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techsuch May 9, 2021 0 Comments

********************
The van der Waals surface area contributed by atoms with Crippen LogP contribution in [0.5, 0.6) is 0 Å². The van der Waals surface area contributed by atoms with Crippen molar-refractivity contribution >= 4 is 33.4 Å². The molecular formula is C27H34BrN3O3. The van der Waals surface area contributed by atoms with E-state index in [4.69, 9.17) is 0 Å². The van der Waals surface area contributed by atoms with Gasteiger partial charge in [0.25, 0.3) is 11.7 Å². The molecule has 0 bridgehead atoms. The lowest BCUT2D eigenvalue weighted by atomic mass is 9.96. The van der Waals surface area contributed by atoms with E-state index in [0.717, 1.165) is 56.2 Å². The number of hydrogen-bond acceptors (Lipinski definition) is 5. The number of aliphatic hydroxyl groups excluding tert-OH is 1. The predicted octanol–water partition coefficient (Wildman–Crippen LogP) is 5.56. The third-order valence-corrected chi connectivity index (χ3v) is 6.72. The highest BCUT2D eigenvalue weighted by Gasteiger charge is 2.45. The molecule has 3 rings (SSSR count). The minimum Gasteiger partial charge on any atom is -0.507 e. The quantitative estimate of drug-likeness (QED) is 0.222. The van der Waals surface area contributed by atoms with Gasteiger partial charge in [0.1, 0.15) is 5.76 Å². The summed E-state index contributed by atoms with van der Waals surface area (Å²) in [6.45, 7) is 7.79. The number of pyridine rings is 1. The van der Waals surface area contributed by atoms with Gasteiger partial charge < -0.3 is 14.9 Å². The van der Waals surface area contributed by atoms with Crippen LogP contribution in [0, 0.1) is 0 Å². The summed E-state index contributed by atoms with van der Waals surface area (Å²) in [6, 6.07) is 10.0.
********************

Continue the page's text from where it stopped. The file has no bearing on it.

Remote reckoning: Tech companies face tough trade-offs as WFH becomespermanent realityFacebook’s Arbor Blocks 300 Building in Seattle. (Facebook Photo / Jen Leahy)Fifty percent of Facebook’s workforce could permanently shift to remote workin the next 5-10 years, CEO Mark Zuckerberg told employees on Thursday. It’s astaggering statistic for a company that historically placed a high premium onin-person office culture, and it signals a broader trend in the technologyindustry.“This is probably overdue,” Zuckerberg said. “Over the past few decades,economic growth in the U.S. has been quite concentrated, with major companiesoften hiring in a handful metropolitan areas. That means we’ve been missingout on a lot of talented people just because they happen to live outside amajor hub.”But as Zuckerberg acknowledged, it’s not that simple. And many others in theindustry are coming to the same realization.In the span of a few weeks, the coronavirus pandemic turned a somewhattheoretical debate over the pros and cons of working from home into a global,real-world experiment. Now, as communities across the country begin to re-open, employers are weighing what they’ve learned against the costs ofreturning to office life.The benefits of working from home quickly became evident. Many teams proved tobe just as productive as before the pandemic, particularly in the technologyindustry. Workers are able to handle issues that come up at home in real-time,exercise on their own schedules, and reduce fossil fuel emissions by avoidingcommuting.Those advantages have compelled employers across the technology industry toconsider more flexible work arrangements after the pandemic subsides.However, the trade-offs for those benefits remain an open question, one thatis weighing on leaders across the technology industry, from tech giants tosmall startups. Most agree that pre-pandemic office culture is a thing of thepast. But the next evolution of work will not be as simple as blanket remotework policies. Instead, employers will have to conduct a careful orchestrathat allows employees to work from home equitably without sacrificing theaspects of work that are difficult to replicate digitally.#### ‘The two minutes before and after’Microsoft was one of the first companies to take its tech workforce remote,and unlike many of its peers, the company’s bottom line hasn’t been negativelyimpacted by the pandemic.But Microsoft CEO Satya Nadella is still concerned about the changes to workthat the coronavirus crisis is forcing. He told the New York Times, “[W]hat Imiss is when you walk into a physical meeting, you are talking to the personthat is next to you, you’re able to connect with them for the two minutesbefore and after.”Microsoft CEO Satya Nadella at the company’s Redmond headquarters. (GeekWireFile Photo / Kevin Lisota)Nadella warned about the consequences of embracing telecommuting permanently:“What does burnout look like? What does mental health look like? What doesthat connectivity and the community building look like? One of the things Ifeel is, hey, maybe we are burning some of the social capital we built up inthis phase where we are all working remote. What’s the measure for that?”Despite the drawbacks, the trend toward working remotely long-term is alreadywell underway.Twitter and Square will allow employees to telecommute indefinitely. Zillowand Google are embracing remote work through 2020, while Amazon is making itan option for employees until Oct. 2.One-third of Seattleites plan to work from home for at least the remainder ofthe year, according to an Elucd poll conducted for the city. The shifts areraising alarm bells for restaurants and other businesses in Seattle’s downtownand South Lake Union neighborhoods, which are sleepy without office workerfoot traffic.#### Farewell, office lifeDan GiulianiSeattle-based Volt Athletics has already surrendered its physical office andmoved its 25-person team to remote work at least through 2020.“I have historically been resistant to working remote and would never havemade this decision had we not been forced to experiment with remote work dueto the pandemic,” said Dan Giuliani, CEO of the high-tech fitness platform.The safety precautions that any return to office life would require — likemasks and social distancing — made the prospect less appealing to VoltAthletics. Giuliani also predicts office rents will come down as companies gounder or shift teams to remote work long-term. If Volt decides an in-personpresence makes more sense down the line, he anticipates more affordableoptions will be available.Some companies have found the shift to be a money saver at a time of financialduress.Jargon CEO Milkana Brace. (Jargon Photo)“The savings from office space, and other cuts, have enabled us to keep theteam intact while substantially lowering our burn,” said Jargon CEO MilkanaBrace, who canceled the startup’s Seattle lease in mid-March. “I can see afuture, health concerns aside, where we meet as a team once [a] week butotherwise continue to work remotely. We’re monitoring team productivity andpersonal wellness closely as the novelty of working remotely wears off andlonger-term impacts become clearer.”But Zuckerberg said Thursday that he doesn’t expect the partial shift totelecommuting to be a big cost-saver for Facebook, despite plans to pay lowersalaries in less competitive talent markets.“The cost of supporting remote workers has generally offset the real estateand other costs of supporting people in the office,” he said on a call withemployees that was live-streamed on Facebook. “There are just different costshere. Remote workers need different benefits in some cases, including thingslike more tooling to make their offices work at home.”#### Covering home-office expensesSeattle-based Uplevel made that tooling a priority as soon as its leaders madethe decision to stay remote at least through 2020. Uplevel is allowingemployees to expense whatever they need to create their home offices. Thestartup sent care packages to employees with plants, puzzles, snacks, andoffice supplies. Uplevel also delivered everyone’s desk belongings to theirhomes.Uplevel VP of Marketing Jori Saeger. (Uplevel Photo)“We are helping our employees reimagine what [it] looks like for them to maketheir home environments as comfortable and productive as possible,” saidUplevel VP of marketing Jori Saeger.Meetings at Uplevel are barred from 12-1:30 p.m. to ensure everyone has timefor a lunch break. A minimum of 10 minutes is required between Zoom meetings.On Fridays, employees can expense lunch delivery and teams play games onlinetogether to stay connected.Uplevel provides a productivity dashboard to help companies understand logjamsand inefficiencies on their engineering teams. The company has adjusted itsproduct to provide customers with data on how work has changed since theoutset of the pandemic.Investors see opportunity for tech companies, like Uplevel, to improve theremote experience for workers and employers. Demand could also surge formeeting and collaboration spaces that are not used every day.While there is certainly room for innovation in the telecommuting space, manyin the tech industry worry there is no substitute for in-person mentorship andnetworking. Facebook polled employees on their work preferences and while 40%said they were very or somewhat interested in working from home permanently,the preference favored more tenured workers over junior ones.Workdays appear to be longer and more meeting-intensive when teams aredistributed. The overall number of meetings scheduled has gone up 7-10% sincethe start of the pandemic, Recode reports. Microsoft crunched the numbers onusage of its Teams video collaboration software and found the average timefrom first usage to last has increased by an hour.The pros and cons of widespread remote work are emerging in real-time — andit’s not a perfect experiment. The pandemic forced knowledge workers aroundthe world into entirely remote, often isolated, work arrangements overnight.And the shift is occurring during a period of high anxiety and uncertainty.“The situation in which we are all working remote is not a normal situation,”said Kieran Snyder, CEO of Textio, a Seattle startup that uses AI to augmentwriting. “Everybody’s carrying so much more stress. If it’s a differencebetween choosing to work at home today, but then you still head to the gym,you head to the grocery store, you go see your friends at night for dinner,[it’s] really different than what’s happening right now where everyone’strapped in their homes.”#### Striking the right balanceAs economies start to re-open, the big question is where do we go from here?A return to 9-5 office life may not be on the horizon anytime soon, butleaders like Nadella and Zuckerberg don’t see entirely remote work as thefuture either. Nadella told The New York Times that would be “replacing onedogma with another dogma.”Tech workers seem to agree. About 60% of Facebook employees surveyed didn’task to work entirely remotely or return to the office full-time. Instead, theywant a mix of both, the flexibility to choose.Textio CEO Kieran SnyderSnyder expects to give employees that choice when the crisis wanes.“We already had a situation where people could work from home once a week ifthey wanted to,” she said. “But I won’t be surprised if we leave it more inthe employees’ hands as to how often they want to be in the office.”Striking the right balance could lead to more equity in tech, allowing workingparents to do school pick-up while supporting new hires with in-personmentorship. It could also open up opportunity in communities across thecountry that have been historically left behind by the digital revolutionclustered in a handful of coastal tech hubs.“I want us to live in a country where people can have access to opportunity,no matter where they choose to live, and I think that enabling more remotework is going to be very positive on that front toward creating more broad-based economic prosperity,” Zuckerberg said. “Hopefully, a more sustainablesocial and political climate, as well, if opportunity can be shared morebroadly.”